Nix ‘Social Licence,’ Says Wall At Sask. Conference

REGINA — ‘Social licence’ is a term that should cease to be used, according to Saskatchewan’s former premier. Quite simply: The term seems to carry unsavoury implications, chief among them that industry does not already have the social licence to operate and that it must apply for it from an entity whose identity is unclear.

“We really don’t know who is the issuer of the social licence,” Brad Wall told the Williston Basin Petroleum Conference on Tuesday. He said it became especially unclear who issues social licence following the inability of Alberta’s carbon tax to garner really any environmental/political support for a pipeline project.

Unfortunately, noted Wall, governments in Canada have been “very flatfooted and not at all effective” in helping Canadians understand why this nation’s energy sector already has earned whatever is implied by the ‘social licence.’ Fortunately, he added, Canadians slowly are figuring it out anyway.

“Social licence has long been paid for by this industry. It’s paid for in the taxes this industry has provided to all of Canada. It’s paid for in the direct support to transfer payments that quite literally have ensured the survival and viability of social programs. It’s paid for in the jobs that are created for Canadians.”

However, noted Martha Hall Findlay, president and chief executive officer of the Canada West Foundation, investors increasingly want to know environmental impacts: How companies do things, and not just what they do.

“We’re certainly seeing that with global investment,” she said during a panel discussion on necessary policy decisions to drive and retain investment in Saskatchewan’s energy sector. “There are global investment groups, and their shareholders are asking for ‘green.’ They’re asking for the carbon footprint. They’re asking those questions.”

Even though he rejects the notion of winning social licence to operate, Wall still believes industry must continue to address environmental issues and communicate its efforts and success in this regard. Pro-industry demonstrations carry value in telling this story, he said, citing the mass of trucks that passed through Regina in early April to protest carbon taxes, Bill C-48 and Bill C-69, as well as to support building pipelines.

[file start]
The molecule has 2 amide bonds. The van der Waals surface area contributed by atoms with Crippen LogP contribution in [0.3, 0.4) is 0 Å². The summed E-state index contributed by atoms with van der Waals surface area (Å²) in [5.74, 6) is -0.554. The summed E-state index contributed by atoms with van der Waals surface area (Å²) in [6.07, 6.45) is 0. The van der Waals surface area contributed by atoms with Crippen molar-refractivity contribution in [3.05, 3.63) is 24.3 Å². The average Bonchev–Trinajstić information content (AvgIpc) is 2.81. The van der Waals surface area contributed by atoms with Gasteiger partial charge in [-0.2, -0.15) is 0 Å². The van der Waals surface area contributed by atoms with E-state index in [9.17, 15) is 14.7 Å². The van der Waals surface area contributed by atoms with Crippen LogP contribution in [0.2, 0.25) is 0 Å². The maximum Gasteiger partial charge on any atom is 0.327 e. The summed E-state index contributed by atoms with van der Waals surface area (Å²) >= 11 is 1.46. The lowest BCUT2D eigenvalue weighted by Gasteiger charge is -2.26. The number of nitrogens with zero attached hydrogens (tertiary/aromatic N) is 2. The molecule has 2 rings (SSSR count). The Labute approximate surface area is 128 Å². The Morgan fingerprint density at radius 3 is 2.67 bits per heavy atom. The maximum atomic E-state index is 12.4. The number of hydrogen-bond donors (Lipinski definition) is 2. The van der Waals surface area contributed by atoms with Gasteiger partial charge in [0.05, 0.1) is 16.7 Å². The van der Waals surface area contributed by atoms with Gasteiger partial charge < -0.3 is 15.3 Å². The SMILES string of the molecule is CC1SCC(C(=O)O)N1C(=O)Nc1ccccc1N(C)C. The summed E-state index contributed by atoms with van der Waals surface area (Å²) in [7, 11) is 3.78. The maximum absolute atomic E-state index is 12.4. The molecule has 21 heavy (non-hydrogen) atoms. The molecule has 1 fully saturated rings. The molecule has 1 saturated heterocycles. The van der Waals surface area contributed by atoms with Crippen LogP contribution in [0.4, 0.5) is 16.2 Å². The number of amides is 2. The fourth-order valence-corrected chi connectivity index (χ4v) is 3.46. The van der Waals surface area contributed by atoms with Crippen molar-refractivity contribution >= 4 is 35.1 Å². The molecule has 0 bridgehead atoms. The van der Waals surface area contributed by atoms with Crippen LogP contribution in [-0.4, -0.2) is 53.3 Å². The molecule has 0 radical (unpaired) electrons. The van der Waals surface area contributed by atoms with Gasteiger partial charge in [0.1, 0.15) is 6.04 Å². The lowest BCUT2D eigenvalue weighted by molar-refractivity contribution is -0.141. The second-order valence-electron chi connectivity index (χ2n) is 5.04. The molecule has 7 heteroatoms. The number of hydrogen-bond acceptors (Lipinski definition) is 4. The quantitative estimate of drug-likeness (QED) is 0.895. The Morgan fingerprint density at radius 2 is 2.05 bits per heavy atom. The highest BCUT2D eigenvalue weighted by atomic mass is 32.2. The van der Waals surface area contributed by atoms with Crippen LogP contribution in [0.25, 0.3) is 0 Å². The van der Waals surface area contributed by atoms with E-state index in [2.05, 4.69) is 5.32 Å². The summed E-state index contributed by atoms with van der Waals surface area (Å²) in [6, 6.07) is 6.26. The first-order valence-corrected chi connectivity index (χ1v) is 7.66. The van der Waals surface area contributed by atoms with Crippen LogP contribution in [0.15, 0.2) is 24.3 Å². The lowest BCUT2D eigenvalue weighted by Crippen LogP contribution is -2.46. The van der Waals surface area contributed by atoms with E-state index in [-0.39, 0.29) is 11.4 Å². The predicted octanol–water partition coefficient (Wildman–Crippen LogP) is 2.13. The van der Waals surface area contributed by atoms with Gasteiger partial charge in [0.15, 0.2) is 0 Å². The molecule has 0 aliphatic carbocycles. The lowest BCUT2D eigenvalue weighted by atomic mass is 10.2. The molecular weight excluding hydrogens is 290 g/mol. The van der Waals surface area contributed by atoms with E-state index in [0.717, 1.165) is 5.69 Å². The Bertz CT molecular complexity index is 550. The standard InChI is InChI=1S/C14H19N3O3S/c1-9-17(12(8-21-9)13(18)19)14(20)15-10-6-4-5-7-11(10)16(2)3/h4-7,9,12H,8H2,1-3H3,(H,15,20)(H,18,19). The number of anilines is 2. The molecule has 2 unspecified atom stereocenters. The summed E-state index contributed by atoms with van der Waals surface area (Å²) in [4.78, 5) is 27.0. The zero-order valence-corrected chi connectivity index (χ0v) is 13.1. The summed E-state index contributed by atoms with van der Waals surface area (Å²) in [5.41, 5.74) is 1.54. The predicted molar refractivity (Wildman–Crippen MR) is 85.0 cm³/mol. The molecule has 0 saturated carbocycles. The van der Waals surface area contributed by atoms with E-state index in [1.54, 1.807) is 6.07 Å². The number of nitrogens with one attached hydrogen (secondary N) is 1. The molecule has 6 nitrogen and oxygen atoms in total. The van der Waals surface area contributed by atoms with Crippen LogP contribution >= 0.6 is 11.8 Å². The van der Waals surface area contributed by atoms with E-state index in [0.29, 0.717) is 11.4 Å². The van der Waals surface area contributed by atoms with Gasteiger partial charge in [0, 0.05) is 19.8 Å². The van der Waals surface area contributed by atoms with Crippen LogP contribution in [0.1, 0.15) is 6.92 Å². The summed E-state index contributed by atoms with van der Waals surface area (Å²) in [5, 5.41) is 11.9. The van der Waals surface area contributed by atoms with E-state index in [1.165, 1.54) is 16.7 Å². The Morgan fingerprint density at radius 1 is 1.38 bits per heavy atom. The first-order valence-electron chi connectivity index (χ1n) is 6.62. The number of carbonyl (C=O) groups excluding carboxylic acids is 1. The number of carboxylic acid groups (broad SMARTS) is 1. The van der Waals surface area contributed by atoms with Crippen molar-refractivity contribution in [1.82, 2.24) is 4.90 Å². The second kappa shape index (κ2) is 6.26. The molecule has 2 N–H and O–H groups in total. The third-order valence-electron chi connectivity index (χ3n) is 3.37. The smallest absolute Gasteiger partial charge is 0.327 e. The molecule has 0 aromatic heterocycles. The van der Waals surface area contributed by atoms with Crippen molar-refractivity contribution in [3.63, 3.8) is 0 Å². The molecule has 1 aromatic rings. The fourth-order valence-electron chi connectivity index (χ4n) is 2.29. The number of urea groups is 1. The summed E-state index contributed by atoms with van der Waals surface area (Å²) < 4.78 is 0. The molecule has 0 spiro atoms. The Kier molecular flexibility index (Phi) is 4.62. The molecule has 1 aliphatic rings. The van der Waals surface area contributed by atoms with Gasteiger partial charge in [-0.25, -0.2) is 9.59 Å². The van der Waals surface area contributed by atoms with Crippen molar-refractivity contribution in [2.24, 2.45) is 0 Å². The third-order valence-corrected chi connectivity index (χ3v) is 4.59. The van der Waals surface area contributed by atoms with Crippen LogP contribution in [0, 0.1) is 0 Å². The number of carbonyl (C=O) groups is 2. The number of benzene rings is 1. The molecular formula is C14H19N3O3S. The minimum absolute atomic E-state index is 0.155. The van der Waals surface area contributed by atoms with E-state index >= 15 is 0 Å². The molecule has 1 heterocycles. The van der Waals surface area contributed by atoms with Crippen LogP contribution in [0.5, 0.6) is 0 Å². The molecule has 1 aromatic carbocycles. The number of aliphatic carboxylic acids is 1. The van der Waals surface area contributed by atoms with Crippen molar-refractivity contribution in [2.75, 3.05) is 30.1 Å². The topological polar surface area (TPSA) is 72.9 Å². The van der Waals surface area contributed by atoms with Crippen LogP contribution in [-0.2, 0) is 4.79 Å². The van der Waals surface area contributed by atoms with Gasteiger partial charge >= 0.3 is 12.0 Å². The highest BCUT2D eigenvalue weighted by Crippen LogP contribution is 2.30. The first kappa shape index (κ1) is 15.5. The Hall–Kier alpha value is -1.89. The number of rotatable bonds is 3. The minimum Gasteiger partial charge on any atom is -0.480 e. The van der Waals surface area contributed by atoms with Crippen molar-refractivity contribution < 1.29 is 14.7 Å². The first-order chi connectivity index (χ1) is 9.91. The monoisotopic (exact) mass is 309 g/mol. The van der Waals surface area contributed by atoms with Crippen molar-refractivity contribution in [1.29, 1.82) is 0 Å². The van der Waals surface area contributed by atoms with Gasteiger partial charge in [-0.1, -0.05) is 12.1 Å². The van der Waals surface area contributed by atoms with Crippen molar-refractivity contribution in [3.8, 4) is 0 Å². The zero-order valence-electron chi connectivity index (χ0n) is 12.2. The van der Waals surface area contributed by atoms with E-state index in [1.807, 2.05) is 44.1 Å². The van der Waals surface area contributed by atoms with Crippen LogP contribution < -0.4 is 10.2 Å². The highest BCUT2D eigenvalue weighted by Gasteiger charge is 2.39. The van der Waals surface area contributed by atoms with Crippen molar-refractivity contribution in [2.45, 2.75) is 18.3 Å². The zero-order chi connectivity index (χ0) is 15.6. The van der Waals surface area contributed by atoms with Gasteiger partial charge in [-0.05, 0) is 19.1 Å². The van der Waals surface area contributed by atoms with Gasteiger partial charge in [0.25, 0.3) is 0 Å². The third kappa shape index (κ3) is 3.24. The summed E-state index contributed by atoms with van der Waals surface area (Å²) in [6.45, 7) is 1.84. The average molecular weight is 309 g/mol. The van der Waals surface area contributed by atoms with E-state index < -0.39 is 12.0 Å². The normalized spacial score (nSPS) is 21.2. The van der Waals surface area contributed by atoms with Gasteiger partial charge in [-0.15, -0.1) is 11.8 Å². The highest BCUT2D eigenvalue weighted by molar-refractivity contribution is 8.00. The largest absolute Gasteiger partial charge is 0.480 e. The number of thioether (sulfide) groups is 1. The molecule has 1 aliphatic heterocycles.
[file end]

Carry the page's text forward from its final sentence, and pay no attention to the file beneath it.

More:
“I think that it shocked many of our fellow Canadians to see the trucks on highways in the convoys. It puts a face to the industry.”

Not surprisingly, Wall added, he opposes a federally-imposed carbon tax. Taxing Canadian emissions, which comprise around 1.7 per cent of global emissions, has been almost the entirety of the current federal government’s environmental plan over the last three years. He believes a better focus is for governments and industry to develop technological solutions to global emissions, as was the case with the Boundary Dam Carbon Capture Project.

“If Canada wanted to have an impact on the global issue, then in my view we would have this big vision supported by resource dollars, [both] private and public sector, to do something about that.”

For Findlay, who also avoids using the term ‘social licence,’ when it comes to attracting investment into Canada’s energy sector, certainty is very important, and certainty is put into question when governments in Canada “flip-flop” and totally change directions every time different parties are elected to form those governments.